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Roll Call

Sans N.Y. Result, Parties Plot

With the result of the special election in New York’s 20th district likely to remain up in the air for weeks, both parties were essentially robbed of the chance to take their rhetorical victory lap in a competitive contest that they were hoping would set the tone for the 2010 election cycle.

But even as a relatively small number of votes separated the candidates in Tuesday’s undecided special election — and both sides were laying claim to eventual victory — top party operatives sought to make the best of what the contest will mean for their prospects and message next year.

“We feel like we’ve made a competitive stand in a Northeastern race, something we haven’t done in a while, and we feel like we’re going to be coming out on the winning side once the votes are counted,” said Guy Harrison, the executive director for the National Republican Congressional Committee.

If Republicans ultimately win the special election for Sen. Kirsten Gillibrand’s (D-N.Y.) former House seat, it would represent their first pickup in the New England region since 2004.

Harrison’s remarks were made Wednesday afternoon during a wide-ranging discussion sponsored by the Hotline among the four top staffers for each campaign committee.

Harrison and Democratic Congressional Campaign Committee Executive Director Jon Vogel took the opportunity to lay out their respective top targets for 2010.

Vogel cautioned that the House committees are just beginning the recruitment process but specifically called out GOP Reps. Jim Gerlach (Pa.), Mike Castle (Del.) and Thaddeus McCotter (Mich.) as “some of our top recruiting targets.”

Castle and Gerlach are mentioned as possible candidates for higher office, and if they were to leave, Democrats would have a good chance at picking up their seats.

For House Republicans, Harrison said the seats held by freshman Reps. Frank Kratovil (Md.) and Alan Grayson (Fla.) as well as Rep. Carol Shea-Porter (N.H.) will be the GOP’s best opportunities to pick up seats from incumbent Democrats. All three of the districts represent territory formerly held by Republicans that switched hands in the Democratic waves of 2006 and 2008.

At a separate meeting with reporters Wednesday, DCCC Chairman Chris Van Hollen (Md.) acknowledged the tougher task that the party faces in defending an increased number of incumbents next year.

Now that Democrats have 255 seats in the House, the electoral math dictates that they will have to play offense for vulnerable incumbent Members in 2010. What’s more, the party in power has historically lost seats in the midterm election in a president’s first term in office.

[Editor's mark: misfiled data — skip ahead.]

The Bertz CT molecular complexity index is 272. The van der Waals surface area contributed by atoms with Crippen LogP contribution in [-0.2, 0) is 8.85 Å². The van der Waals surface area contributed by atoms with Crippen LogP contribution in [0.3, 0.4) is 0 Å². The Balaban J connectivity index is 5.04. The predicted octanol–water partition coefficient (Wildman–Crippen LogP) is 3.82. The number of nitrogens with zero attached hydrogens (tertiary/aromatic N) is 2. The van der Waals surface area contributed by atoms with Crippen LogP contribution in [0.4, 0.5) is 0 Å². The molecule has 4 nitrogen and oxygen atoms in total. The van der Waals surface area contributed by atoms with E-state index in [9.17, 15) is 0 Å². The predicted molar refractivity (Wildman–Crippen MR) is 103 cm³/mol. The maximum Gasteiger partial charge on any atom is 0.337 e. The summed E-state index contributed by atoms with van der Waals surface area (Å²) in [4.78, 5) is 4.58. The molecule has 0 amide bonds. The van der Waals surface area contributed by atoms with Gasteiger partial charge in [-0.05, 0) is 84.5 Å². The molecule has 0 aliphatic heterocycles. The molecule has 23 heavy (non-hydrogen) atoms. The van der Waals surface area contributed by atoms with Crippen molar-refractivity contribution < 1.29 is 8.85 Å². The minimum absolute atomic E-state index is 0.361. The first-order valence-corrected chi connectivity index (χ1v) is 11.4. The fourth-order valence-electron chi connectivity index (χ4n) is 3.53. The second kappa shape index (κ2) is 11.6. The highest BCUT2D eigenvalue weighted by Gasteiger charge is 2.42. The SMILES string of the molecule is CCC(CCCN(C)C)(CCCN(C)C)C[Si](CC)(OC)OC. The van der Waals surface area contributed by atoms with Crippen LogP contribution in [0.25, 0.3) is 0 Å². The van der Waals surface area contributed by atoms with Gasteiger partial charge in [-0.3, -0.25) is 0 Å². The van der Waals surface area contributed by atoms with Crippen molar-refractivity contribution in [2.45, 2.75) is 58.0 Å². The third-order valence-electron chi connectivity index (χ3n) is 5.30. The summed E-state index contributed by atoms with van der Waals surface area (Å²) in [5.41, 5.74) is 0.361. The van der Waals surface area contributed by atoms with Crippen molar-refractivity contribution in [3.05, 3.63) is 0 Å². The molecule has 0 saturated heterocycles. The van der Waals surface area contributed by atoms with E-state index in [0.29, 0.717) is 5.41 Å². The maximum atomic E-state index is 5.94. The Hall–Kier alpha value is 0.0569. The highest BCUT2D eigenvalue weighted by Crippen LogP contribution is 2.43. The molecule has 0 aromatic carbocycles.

“If you look historically, we’ve got a very heavy lift. We realize it. We’re realists,” Van Hollen said.

He said that in the 2006 cycle, there were 10 Democratic House Members in the DCCC’s “Frontline” program — a group of Members that are deemed the most vulnerable incumbents of the cycle and receive extra aide from the committee. In 2008, there were 29 Members on the Frontline program, he said. This cycle’s Frontline list has 40 Members on it so far, which emphasizes how many Democrats are looking at tough re-elections in 2010, Van Hollen said.

Vogel argued the New York seat is more rural and exurban than many of the districts that his party picked up in the 2006 cycle, when Democrats took control of Congress. Nonetheless, President Barack Obama carried the district overwhelmingly in November.

But if that’s the case, Harrison said he looks forward to playing offense in the 2010 cycle.

“I’m glad the DCCC is ceding this as ground that this is going to be one of the toughest seats for them to hold because we have another 49 seats that [GOP Sen.] John McCain actually won that Democrats are holding, unlike this seat that Obama actually won with 58 to 42 percent,” Harrison said.

On Tuesday, Republicans were hoping for an outright victory for state Assemblyman Jim Tedisco because it would have been a symbol that the GOP had turned a corner and was on the rebound after losing seats in Congress for two consecutive cycles.

Likewise, Democrats were hoping that businessman Scott Murphy would pull off the upset and that it would have been seen as a positive referendum on Obama’s first couple months in office as well as the Democratic majority in Congress.

But instead of declaring a winner, both parties will have to wait weeks while the 20th district is recanvassed before they can point to a decisive loss or victory for their side.

At the Hotline panel, the top Senate campaign committee staffers also took the opportunity to lay out their top targets for 2010.

J.B. Poersch, the executive director for the Democratic Senatorial Campaign Committee, called out Sen. Jim Bunning (Ky.) as his party’s primary target. Bunning has publicly feuded with Senate leaders about his re-election race and is widely viewed as the most vulnerable target next year.

In addition to Kentucky, Poersch also said GOP Sens. Arlen Specter (Pa.), Richard Burr (N.C.) and David Vitter (La.) were top targets for the DSCC.

“Maybe in that order,” Poersch said. “Initial polling tells me that all four incumbents have big problems in front of them.”

Rob Jesmer, the executive director of the National Republican Senatorial Committee, named seats held by Democratic Sens. Chris Dodd (Conn.) and Roland Burris (Ill.), as well as Senate Majority Leader Harry Reid (Nev.), as the party’s top pickup opportunities. But while Republicans are publicly discussing potential top-tier candidates in Illinois and Connecticut, the GOP is still searching in Nevada.

“I’m very confident that we’re going to find someone against Sen. Reid,” Jesmer assured the crowd. “I think it’s notable that the first place that the president is going is go help raise some money [is] for him.”

Josh Kurtz contributed to this report.

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